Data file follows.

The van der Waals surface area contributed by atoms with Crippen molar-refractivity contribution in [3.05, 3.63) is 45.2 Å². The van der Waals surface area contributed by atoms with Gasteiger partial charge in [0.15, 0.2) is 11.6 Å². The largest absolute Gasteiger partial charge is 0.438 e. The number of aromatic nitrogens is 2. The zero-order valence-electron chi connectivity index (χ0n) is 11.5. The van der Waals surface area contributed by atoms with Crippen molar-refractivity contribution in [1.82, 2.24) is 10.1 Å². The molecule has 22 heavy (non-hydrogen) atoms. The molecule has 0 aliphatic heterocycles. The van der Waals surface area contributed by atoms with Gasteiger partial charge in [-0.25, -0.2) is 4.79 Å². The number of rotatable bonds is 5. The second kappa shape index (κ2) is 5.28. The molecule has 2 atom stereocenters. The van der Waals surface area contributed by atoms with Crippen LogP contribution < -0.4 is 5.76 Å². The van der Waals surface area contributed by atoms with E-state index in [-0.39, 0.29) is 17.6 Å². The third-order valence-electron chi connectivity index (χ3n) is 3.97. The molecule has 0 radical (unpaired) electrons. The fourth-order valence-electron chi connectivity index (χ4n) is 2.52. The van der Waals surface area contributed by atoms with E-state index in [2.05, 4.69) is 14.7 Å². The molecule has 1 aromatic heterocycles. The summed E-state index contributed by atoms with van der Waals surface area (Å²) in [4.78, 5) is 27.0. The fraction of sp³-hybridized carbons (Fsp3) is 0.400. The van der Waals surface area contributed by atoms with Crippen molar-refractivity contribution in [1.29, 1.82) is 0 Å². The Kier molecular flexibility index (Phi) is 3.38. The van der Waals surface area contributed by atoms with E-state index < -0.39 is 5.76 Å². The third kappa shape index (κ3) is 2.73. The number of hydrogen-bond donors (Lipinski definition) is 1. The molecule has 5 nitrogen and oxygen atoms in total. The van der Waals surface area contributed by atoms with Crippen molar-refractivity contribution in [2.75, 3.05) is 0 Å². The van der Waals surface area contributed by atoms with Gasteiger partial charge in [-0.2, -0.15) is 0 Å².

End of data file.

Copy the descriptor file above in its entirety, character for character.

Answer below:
The van der Waals surface area contributed by atoms with Crippen molar-refractivity contribution in [3.05, 3.63) is 45.2 Å². The van der Waals surface area contributed by atoms with Gasteiger partial charge in [0.15, 0.2) is 11.6 Å². The largest absolute Gasteiger partial charge is 0.438 e. The number of aromatic nitrogens is 2. The zero-order valence-electron chi connectivity index (χ0n) is 11.5. The van der Waals surface area contributed by atoms with Crippen molar-refractivity contribution in [1.82, 2.24) is 10.1 Å². The molecule has 22 heavy (non-hydrogen) atoms. The molecule has 0 aliphatic heterocycles. The van der Waals surface area contributed by atoms with Gasteiger partial charge in [-0.25, -0.2) is 4.79 Å². The number of rotatable bonds is 5. The second kappa shape index (κ2) is 5.28. The molecule has 2 atom stereocenters. The van der Waals surface area contributed by atoms with Crippen LogP contribution < -0.4 is 5.76 Å². The van der Waals surface area contributed by atoms with E-state index in [-0.39, 0.29) is 17.6 Å². The third-order valence-electron chi connectivity index (χ3n) is 3.97. The molecule has 0 radical (unpaired) electrons. The fourth-order valence-electron chi connectivity index (χ4n) is 2.52. The van der Waals surface area contributed by atoms with E-state index in [2.05, 4.69) is 14.7 Å². The molecule has 1 aromatic heterocycles. The summed E-state index contributed by atoms with van der Waals surface area (Å²) in [4.78, 5) is 27.0. The fraction of sp³-hybridized carbons (Fsp3) is 0.400. The van der Waals surface area contributed by atoms with Crippen molar-refractivity contribution in [1.29, 1.82) is 0 Å². The Kier molecular flexibility index (Phi) is 3.38. The van der Waals surface area contributed by atoms with E-state index < -0.39 is 5.76 Å². The third kappa shape index (κ3) is 2.73. The number of hydrogen-bond donors (Lipinski definition) is 1. The molecule has 5 nitrogen and oxygen atoms in total. The van der Waals surface area contributed by atoms with Crippen molar-refractivity contribution in [2.75, 3.05) is 0 Å². The van der Waals surface area contributed by atoms with Gasteiger partial charge in [-0.2, -0.15) is 0 Å².